Counties Taking Different Approaches to Stormwater Fees

A series of articles discuss the ongoing efforts of counties that are  required to adopt a stormwater utility fee under state law.    House Bill 987 of 2012 requires the 10 counties (Anne Arundel, Baltimore City, Baltimore County, Carroll, Charles, Frederick, Harford, Howard, Montgomery, and Prince George’s)  to adopt a fee by July 1 and use the revenue to fund watershed protection activities to help reduce pollutants from entering the Chesapeake Bay and local waterways.  The legislation does offer counties flexibility in taking different approaches to the fees.

A May 29 Maryland Reporter article briefly summarizes the legislation and provides an update on the fee implementation status in seven counties.  Some stakeholders have expressed concern about the cost of the fees to businesses.

 Donald Fry, president of the Greater Baltimore Committee, noted the  “uneven fashion in which the policy is being applied will create among  jurisdictions instant competitive disadvantages that didn’t exist a year ago” in a column  last week. He added it will raise the cost of doing business in  Maryland.

The article also notes MACo’s concern that the General Assembly may amend the state law during the 2014 Session, requiring counties to amend their local ordinances.

“Our frustration is going to be that the General Assembly is likely  going to go back and modify this law forcing these counties in all likelihood to  have to go through this whole process again next year,” said Leslie Knapp, legal  and policy counsel at the Maryland Association of Counties.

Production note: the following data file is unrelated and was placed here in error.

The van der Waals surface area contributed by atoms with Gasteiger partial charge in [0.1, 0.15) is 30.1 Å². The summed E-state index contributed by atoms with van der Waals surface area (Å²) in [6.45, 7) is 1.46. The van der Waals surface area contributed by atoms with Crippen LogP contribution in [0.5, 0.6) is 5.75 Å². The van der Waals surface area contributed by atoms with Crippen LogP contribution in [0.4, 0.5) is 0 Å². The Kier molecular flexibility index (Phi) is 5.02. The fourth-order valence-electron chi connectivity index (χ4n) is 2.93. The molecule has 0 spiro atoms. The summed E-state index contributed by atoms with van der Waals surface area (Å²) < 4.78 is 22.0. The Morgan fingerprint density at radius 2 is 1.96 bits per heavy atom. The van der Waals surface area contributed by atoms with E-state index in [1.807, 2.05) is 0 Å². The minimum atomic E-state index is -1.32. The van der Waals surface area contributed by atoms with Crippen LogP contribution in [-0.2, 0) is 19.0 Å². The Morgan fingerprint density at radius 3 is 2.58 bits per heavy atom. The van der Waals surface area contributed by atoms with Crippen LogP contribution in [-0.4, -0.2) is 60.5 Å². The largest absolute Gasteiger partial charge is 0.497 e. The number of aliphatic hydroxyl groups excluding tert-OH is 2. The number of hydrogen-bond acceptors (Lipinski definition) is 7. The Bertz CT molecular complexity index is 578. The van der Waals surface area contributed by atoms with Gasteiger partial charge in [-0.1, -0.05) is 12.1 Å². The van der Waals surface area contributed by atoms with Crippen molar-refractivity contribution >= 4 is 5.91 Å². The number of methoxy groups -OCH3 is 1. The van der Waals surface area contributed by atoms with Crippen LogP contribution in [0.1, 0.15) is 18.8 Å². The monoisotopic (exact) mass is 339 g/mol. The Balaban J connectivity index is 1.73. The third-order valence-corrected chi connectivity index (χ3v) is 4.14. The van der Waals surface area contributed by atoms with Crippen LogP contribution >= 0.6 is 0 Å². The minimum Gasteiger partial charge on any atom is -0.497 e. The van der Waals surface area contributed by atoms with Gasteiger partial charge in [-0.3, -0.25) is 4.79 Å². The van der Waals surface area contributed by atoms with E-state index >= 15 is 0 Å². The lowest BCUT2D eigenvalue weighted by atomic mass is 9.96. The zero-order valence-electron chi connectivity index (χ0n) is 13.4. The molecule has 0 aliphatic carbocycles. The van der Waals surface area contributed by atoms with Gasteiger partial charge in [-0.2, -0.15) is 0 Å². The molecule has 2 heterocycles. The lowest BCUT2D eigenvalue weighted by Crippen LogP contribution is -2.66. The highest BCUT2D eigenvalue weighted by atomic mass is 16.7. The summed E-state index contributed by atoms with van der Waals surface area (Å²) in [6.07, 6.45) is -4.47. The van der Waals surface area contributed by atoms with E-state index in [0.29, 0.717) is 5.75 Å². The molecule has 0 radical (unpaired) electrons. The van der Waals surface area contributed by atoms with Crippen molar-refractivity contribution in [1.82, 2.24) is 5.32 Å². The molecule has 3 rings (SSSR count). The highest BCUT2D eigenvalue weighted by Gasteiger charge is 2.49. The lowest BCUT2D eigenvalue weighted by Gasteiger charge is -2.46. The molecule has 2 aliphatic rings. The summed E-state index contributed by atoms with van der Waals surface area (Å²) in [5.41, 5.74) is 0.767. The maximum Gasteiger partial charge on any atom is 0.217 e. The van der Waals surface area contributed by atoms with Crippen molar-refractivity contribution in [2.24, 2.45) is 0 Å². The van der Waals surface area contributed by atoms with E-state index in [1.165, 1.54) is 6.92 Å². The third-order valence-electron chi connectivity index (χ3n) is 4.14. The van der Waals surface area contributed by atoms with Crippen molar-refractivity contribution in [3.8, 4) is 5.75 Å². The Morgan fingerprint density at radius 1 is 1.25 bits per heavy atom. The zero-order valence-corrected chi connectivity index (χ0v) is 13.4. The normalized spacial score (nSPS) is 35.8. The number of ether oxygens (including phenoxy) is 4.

A May 30 Frederick News-Post article discusses the recent decision of the Frederick County Commissioners to set the County’s stormwater fee at 1 cent.

In its first year, the new fee on an estimated 48,250 properties is projected to yield the county an estimated $482.50. Exempt from the fee are properties inside municipalities and land owned by the state, the county and volunteer fire companies.

The three county leaders who voted in favor of the fee said they did so under duress

A May 29 Capital Gazette article discusses the recent vote by the Anne Arundel County Council to modify the stormwater fee previously passed by the Council.

County nonprofits and the owners of multifamily residences will get discounts on their annual stormwater bills, the County Council voted Tuesday.

The council voted unanimously to cut fees for nonprofits in the county to around $600 an acre, roughly a third of the rate for commercial properties.

They also agreed to give breaks to apartment buildings and other multifamily dwellings, putting them in the same category as condominiums.

Officials with the county Department of Public Works said last week the two bills would knock about $400,000 off the millions the fee is expected to generate annually.

Prior Conduit Street Coverage of the Stormwater Fee Legislation